Tag: San Francisco Unified School District
More than 500 high school juniors and seniors from around the Bay Area convened at San Francisco’s Mission High School for the Seventh Annual Historically Black Colleges and Universities Recruitment Fair. Dozens of students were admitted to schools on the spot while many walked away with merit-based scholarships. The annual fair provides students with an opportunity to get a head start in the college admissions process while learning about historically Black colleges and universities and seeing them as viable options.
Board of Supervisors president and candidate for mayor London Breed is urging first-time voters to register for the upcoming June 5th election. Sunday, she hosted a rally for her #500forLondon voter registration drive, which coincided with the grand opening of her Bayview campaign office. “We need to make sure that every eligible San Francisco voter has a voice in this election,” said President Breed to a throng of supporters.
In today’s climate, “No Child Left Behind” has greater implications than just test scores and poor individual outcomes. Dennis Lockett and Lillian Somarriba allege that San Francisco school teachers abused, bullied and neglected their special needs children and the San Francisco Unified School District, Child Protective Services and the SFPD made no significant efforts to safeguard their children from future harm or to protect the public by holding the perpetrators accountable.
On Oct. 26, the nonprofit Innovate Public Schools released a new report that reveals a deep conflict between San Francisco’s image as a bastion of progressivism and the reality playing out in its public schools. Concerned parents and community leaders gathered on the steps of City Hall for a press conference on the findings of “A Dream Deferred: How San Francisco schools leave behind the most vulnerable students.”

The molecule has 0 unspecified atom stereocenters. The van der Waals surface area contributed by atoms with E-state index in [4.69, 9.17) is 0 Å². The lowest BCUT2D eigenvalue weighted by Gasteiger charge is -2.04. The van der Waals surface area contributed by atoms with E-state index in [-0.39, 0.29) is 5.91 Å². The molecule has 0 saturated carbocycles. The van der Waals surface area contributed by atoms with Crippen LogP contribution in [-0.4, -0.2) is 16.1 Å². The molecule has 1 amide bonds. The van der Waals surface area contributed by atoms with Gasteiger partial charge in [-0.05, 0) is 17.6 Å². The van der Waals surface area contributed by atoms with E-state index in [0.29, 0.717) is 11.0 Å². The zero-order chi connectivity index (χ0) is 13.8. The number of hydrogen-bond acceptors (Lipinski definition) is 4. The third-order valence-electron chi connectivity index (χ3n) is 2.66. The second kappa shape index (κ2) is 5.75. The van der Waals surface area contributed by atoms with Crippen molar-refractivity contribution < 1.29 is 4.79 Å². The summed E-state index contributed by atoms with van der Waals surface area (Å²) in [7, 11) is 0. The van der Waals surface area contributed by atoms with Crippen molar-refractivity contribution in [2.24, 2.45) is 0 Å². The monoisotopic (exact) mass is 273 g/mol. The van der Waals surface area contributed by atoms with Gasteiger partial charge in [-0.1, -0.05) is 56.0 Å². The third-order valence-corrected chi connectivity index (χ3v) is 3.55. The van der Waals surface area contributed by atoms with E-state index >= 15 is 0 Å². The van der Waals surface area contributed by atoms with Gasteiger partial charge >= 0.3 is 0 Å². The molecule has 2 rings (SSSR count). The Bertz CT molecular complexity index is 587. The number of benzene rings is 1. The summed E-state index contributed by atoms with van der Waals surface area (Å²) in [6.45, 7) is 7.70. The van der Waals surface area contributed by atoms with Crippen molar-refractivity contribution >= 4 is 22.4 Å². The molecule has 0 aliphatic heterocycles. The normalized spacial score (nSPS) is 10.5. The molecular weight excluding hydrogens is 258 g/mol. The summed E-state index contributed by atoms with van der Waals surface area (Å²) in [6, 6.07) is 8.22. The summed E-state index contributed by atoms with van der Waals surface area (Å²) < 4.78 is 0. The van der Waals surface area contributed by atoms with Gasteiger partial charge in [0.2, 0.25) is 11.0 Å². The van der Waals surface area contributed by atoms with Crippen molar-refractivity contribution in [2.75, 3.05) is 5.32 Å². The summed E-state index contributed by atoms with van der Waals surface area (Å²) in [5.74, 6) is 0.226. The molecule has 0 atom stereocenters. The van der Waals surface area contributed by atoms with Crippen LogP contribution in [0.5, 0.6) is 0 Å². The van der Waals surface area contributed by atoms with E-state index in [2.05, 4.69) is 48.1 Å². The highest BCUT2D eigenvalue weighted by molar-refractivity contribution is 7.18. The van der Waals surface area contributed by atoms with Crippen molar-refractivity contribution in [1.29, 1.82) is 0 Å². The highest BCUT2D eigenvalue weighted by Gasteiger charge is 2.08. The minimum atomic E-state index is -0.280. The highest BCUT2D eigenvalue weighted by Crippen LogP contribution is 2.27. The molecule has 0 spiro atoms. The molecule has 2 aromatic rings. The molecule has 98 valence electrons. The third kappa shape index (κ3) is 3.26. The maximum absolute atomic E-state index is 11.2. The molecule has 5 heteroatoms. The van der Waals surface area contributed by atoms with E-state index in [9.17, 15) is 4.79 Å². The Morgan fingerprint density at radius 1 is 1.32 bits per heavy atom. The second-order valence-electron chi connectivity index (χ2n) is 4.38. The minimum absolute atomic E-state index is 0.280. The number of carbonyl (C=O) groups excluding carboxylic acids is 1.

Sponsored by the U.S. Department of Agriculture and administered locally by the San Francisco Department of Children, Youth & Their Families (DCYF), 60 sites in every San Francisco neighborhood will offer free lunches and afternoon snacks to children and youth age 18 and under every Monday through Friday from May 30 to Aug. 18. No proof of need, registration or identification is required in order to receive a lunch or snack. Arrive at a designated site during the site’s serving time.
My name is Felita Sample. My mysterious illnesses and my daughter LaKrista’s strange afflictions developed after we moved from San Francisco’s Tenderloin neighborhood to Treasure Island. Imagine never-ending nausea and daily dizziness. You can’t tolerate the thought of food. You override this loathing and force yourself to eat. You soon find that anything edible, including water, triggers dry heaves that wrack your chest and abdomen.
Mark your calendars! The first Black Family Day of 2017 takes places on Saturday, Jan. 21, 2017. This event will be at Willie L. Brown Jr. Middle School, 2055 Silver Ave. in the Bayview district. The goal of Black Family Day is to connect Black families to much needed resources and to capitalize on the leadership skills already present by giving them the skills needed to navigate public and private systems on behalf of their families. The focus of this event is reducing summer learning loss.
This holiday season, many are wondering what we can possibly do to get involved and create real change in our communities. One way to make a difference at the local level is to become a volunteer in public schools, especially schools that are under-resourced and can really use the support. Anyone who has stepped inside a school knows teachers and principals simply cannot do it alone. It takes a whole team of caring adults to educate a child.
It’s that time of year again when families are preparing students for another school year and searching for resources to help their young people succeed. Friday, Sept. 17, 2016, the annual Black Family Day takes place at San Francisco’s Mission High School. The goal of Black Family Day is to connect Black families to much needed resources and to capitalize on the leadership skills already present by giving them the skills needed to navigate public and private systems on behalf of their families.
You are invited to the opening reception on Saturday, Dec. 12, 2-4 p.m., in the African American Center of the San Francisco Main Library of “I Am San Francisco,” a major exhibit that tells the personal stories of Black San Franciscans at a time when the Black population has been almost entirely forced out and includes a display of historic copies of the San Francisco Bay View, back to 1994, with the headline “We Shall Not Be Moved.”